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Herzog urges overhaul compromise as Levin rejects ‘impossible’ proposal

Justice Minister Yariv Levin rejected a reported compromise agreement on legislation to overhaul the judiciary on Tuesday, and said his position on the plan to remake the legal system was supported by Prime Minister Benjamin Netanyahu.

Calling the proposal “spin,” Levin told Kol Berama, a Haredi radio station, “I don’t know that there was an agreement, and it is impossible to agree to the new compromise proposal.”

“[The proposal] does not change the basic thing that is required — changing the committee for selecting judges,” said Levin, the architect of the overhaul plan.

He also said that his position on the judicial overhaul was supported by the premier. “There is no change from the prime minister regarding the reform, contrary to all the reports,” Levin said.

Asked about a potential constitutional crisis, Levin would only say that the government has respected the Supreme Court’s rulings in the past, while the court has upheld the Basic Laws.

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“The prime minister rightly said that over the years, governments have respected the rulings of the court, and the court has respected the Basic Laws,” Levin said. “I hope that will be the case this time as well. The responsibility now rests with the Supreme Court.”

Prime Minister Benjamin Netanyahu, left, and Justice Minister Yariv Levin in the Knesset plenum during a vote on the coalition’s ‘reasonableness’ bill, July 24, 2023. (Yonatan Sindel/Flash90)

An upcoming High Court hearing on the legality of the government’s recently passed “reasonableness” law has sown concern regarding the possibility of such a crisis, in the event that the country’s top court strikes down legislation passed by the Knesset to curb the court’s own powers.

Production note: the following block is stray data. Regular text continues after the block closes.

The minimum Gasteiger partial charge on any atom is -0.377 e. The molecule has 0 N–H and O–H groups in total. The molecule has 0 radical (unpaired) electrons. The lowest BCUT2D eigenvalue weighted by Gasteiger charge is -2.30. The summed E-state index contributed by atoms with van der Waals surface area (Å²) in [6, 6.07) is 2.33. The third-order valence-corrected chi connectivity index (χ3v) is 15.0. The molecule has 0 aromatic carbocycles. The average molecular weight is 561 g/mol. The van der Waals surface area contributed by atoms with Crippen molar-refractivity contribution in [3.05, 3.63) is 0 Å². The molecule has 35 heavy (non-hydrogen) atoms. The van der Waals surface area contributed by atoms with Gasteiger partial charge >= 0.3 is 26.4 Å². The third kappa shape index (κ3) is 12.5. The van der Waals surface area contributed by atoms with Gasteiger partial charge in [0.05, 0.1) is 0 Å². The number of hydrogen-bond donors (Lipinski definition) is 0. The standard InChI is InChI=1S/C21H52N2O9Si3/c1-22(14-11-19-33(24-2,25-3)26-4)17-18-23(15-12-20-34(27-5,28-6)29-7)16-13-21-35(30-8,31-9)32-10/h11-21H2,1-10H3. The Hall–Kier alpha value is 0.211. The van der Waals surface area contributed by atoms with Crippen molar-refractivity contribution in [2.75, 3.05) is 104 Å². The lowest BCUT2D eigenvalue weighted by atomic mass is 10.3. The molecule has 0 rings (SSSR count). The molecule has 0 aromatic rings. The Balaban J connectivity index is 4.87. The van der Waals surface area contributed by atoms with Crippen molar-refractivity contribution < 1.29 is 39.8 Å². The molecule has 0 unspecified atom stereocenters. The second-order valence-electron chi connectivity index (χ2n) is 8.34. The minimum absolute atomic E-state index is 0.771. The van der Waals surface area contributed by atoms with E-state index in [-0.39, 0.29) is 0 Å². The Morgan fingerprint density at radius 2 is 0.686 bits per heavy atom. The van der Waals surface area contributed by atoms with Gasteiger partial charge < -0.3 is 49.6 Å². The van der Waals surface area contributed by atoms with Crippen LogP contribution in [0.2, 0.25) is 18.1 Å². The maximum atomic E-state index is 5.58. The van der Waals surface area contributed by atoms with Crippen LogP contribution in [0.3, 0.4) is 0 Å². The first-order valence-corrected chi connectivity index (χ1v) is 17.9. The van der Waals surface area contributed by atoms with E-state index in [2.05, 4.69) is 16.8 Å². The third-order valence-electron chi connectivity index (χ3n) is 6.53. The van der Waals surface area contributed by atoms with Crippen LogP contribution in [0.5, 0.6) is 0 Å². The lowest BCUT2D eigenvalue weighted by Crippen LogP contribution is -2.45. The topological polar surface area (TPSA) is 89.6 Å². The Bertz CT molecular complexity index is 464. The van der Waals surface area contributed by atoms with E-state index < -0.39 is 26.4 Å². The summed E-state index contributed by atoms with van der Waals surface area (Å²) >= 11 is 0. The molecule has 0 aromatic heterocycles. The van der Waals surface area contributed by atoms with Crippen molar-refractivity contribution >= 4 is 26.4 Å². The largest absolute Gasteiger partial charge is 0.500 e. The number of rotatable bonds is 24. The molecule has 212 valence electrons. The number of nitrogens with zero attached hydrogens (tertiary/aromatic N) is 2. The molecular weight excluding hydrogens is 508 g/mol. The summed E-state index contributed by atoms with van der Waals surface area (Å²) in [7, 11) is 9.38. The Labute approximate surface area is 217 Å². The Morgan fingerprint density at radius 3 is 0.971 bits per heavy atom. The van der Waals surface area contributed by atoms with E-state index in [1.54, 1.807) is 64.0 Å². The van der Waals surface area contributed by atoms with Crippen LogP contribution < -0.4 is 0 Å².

“There are moments in crises of this sort when leadership is required to take advantage of the rare opportunity to reach out and come to agreements, and this is one of those moments,” he said.

“We are just before Rosh Hashanah, before the High Holidays, and for nine months we have been in a deep crisis that dramatically affects our lives, significantly affects our security, affects our economy, affects our society, affects our human behavior. Enough,” Herzog added.

“I call on the leaders to show responsibility, to look reality in the eye, to reach out, to make an effort, not to postpone, to come together to make every effort and to try to reach a broad agreement,” he said.

President Isaac Herzog in Jerusalem, June 14, 2023. (Noam Revkin Fenton/Flash90)

Herzog’s office confirmed Monday night that he was hosting indirect talks aimed at finding common ground, but denied the Channel 12 news report that agreements had been reached.

A source in Prime Minister Benjamin Netanyahu’s office also confirmed to The Times of Israel that talks were being held, some two months after a first attempt at reaching a compromise on the overhaul crumbled amid disagreements over the makeup of a key panel that nominates judges to the Supreme Court and other benches.

Netanyahu’s ruling coalition is pushing for a raft of changes to the legal system that will limit the ability of judges or other judicial figures to act as a check on government power, sparking vociferous protests among the Knesset opposition and on the streets. Critics say the moves have put Israel’s status as a liberal democracy at risk.

According to the reported framework agreement, the government would advance a “softer” version of a recently passed law that eliminated the reasonableness standard for cabinet and ministerial decisions; agree to an 18-month freeze on efforts to reshape the Judicial Selection Committee, which chooses judges; and back a reform requiring at least seven of the nine members of the panel to agree to any appointments, including that of a new Supreme Court president.